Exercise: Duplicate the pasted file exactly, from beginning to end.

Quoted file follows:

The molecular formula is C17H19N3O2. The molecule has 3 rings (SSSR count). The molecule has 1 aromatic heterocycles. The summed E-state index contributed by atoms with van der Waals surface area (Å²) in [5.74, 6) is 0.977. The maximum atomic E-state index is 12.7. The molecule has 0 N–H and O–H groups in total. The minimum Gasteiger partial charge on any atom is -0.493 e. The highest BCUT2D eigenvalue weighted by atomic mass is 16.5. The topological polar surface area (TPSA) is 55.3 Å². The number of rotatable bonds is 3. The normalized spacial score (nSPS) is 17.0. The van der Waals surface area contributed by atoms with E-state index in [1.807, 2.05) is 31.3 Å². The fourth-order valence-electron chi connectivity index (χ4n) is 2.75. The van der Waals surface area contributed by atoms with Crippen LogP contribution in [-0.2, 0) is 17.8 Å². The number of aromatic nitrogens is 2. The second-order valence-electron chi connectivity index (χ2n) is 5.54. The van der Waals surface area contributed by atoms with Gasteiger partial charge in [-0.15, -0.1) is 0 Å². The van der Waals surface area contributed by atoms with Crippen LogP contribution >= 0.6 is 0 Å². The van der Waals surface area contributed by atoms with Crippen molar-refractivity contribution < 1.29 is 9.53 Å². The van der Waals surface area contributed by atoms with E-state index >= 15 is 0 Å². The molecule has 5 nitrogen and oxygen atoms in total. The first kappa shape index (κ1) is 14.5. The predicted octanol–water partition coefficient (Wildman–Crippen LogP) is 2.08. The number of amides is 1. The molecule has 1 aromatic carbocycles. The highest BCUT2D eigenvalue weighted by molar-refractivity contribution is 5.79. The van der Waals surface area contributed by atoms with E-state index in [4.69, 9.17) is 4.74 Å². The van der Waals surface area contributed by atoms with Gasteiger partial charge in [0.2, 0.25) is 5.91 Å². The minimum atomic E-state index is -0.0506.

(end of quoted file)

The molecular formula is C17H19N3O2. The molecule has 3 rings (SSSR count). The molecule has 1 aromatic heterocycles. The summed E-state index contributed by atoms with van der Waals surface area (Å²) in [5.74, 6) is 0.977. The maximum atomic E-state index is 12.7. The molecule has 0 N–H and O–H groups in total. The minimum Gasteiger partial charge on any atom is -0.493 e. The highest BCUT2D eigenvalue weighted by atomic mass is 16.5. The topological polar surface area (TPSA) is 55.3 Å². The number of rotatable bonds is 3. The normalized spacial score (nSPS) is 17.0. The van der Waals surface area contributed by atoms with E-state index in [1.807, 2.05) is 31.3 Å². The fourth-order valence-electron chi connectivity index (χ4n) is 2.75. The van der Waals surface area contributed by atoms with Crippen LogP contribution in [-0.2, 0) is 17.8 Å². The number of aromatic nitrogens is 2. The second-order valence-electron chi connectivity index (χ2n) is 5.54. The van der Waals surface area contributed by atoms with Gasteiger partial charge in [-0.15, -0.1) is 0 Å². The van der Waals surface area contributed by atoms with Crippen LogP contribution >= 0.6 is 0 Å². The van der Waals surface area contributed by atoms with Crippen molar-refractivity contribution < 1.29 is 9.53 Å². The van der Waals surface area contributed by atoms with E-state index >= 15 is 0 Å². The molecule has 5 nitrogen and oxygen atoms in total. The first kappa shape index (κ1) is 14.5. The predicted octanol–water partition coefficient (Wildman–Crippen LogP) is 2.08. The number of amides is 1. The molecule has 1 aromatic carbocycles. The highest BCUT2D eigenvalue weighted by molar-refractivity contribution is 5.79. The van der Waals surface area contributed by atoms with E-state index in [4.69, 9.17) is 4.74 Å². The van der Waals surface area contributed by atoms with Gasteiger partial charge in [0.2, 0.25) is 5.91 Å². The minimum atomic E-state index is -0.0506.